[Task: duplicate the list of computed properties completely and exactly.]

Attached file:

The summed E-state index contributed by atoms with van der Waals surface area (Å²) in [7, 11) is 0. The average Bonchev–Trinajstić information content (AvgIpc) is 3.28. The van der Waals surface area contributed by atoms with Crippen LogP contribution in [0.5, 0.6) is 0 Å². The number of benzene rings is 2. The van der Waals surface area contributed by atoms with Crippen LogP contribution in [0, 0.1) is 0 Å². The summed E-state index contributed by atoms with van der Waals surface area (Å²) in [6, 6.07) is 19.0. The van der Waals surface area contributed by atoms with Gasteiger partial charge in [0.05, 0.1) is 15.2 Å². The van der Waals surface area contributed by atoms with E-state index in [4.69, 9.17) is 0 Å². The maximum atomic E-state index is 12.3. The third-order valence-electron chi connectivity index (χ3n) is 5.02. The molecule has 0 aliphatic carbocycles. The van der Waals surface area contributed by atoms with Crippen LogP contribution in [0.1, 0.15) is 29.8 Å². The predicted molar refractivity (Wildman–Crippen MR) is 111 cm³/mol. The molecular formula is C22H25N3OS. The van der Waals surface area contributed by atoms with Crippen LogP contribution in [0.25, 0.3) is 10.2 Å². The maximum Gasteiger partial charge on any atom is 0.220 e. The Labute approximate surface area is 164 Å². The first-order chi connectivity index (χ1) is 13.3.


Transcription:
The summed E-state index contributed by atoms with van der Waals surface area (Å²) in [7, 11) is 0. The average Bonchev–Trinajstić information content (AvgIpc) is 3.28. The van der Waals surface area contributed by atoms with Crippen LogP contribution in [0.5, 0.6) is 0 Å². The number of benzene rings is 2. The van der Waals surface area contributed by atoms with Crippen LogP contribution in [0, 0.1) is 0 Å². The summed E-state index contributed by atoms with van der Waals surface area (Å²) in [6, 6.07) is 19.0. The van der Waals surface area contributed by atoms with Gasteiger partial charge in [0.05, 0.1) is 15.2 Å². The van der Waals surface area contributed by atoms with E-state index in [4.69, 9.17) is 0 Å². The maximum atomic E-state index is 12.3. The third-order valence-electron chi connectivity index (χ3n) is 5.02. The molecule has 0 aliphatic carbocycles. The van der Waals surface area contributed by atoms with Crippen LogP contribution in [0.1, 0.15) is 29.8 Å². The predicted molar refractivity (Wildman–Crippen MR) is 111 cm³/mol. The molecular formula is C22H25N3OS. The van der Waals surface area contributed by atoms with Crippen LogP contribution in [0.25, 0.3) is 10.2 Å². The maximum Gasteiger partial charge on any atom is 0.220 e. The Labute approximate surface area is 164 Å². The first-order chi connectivity index (χ1) is 13.3.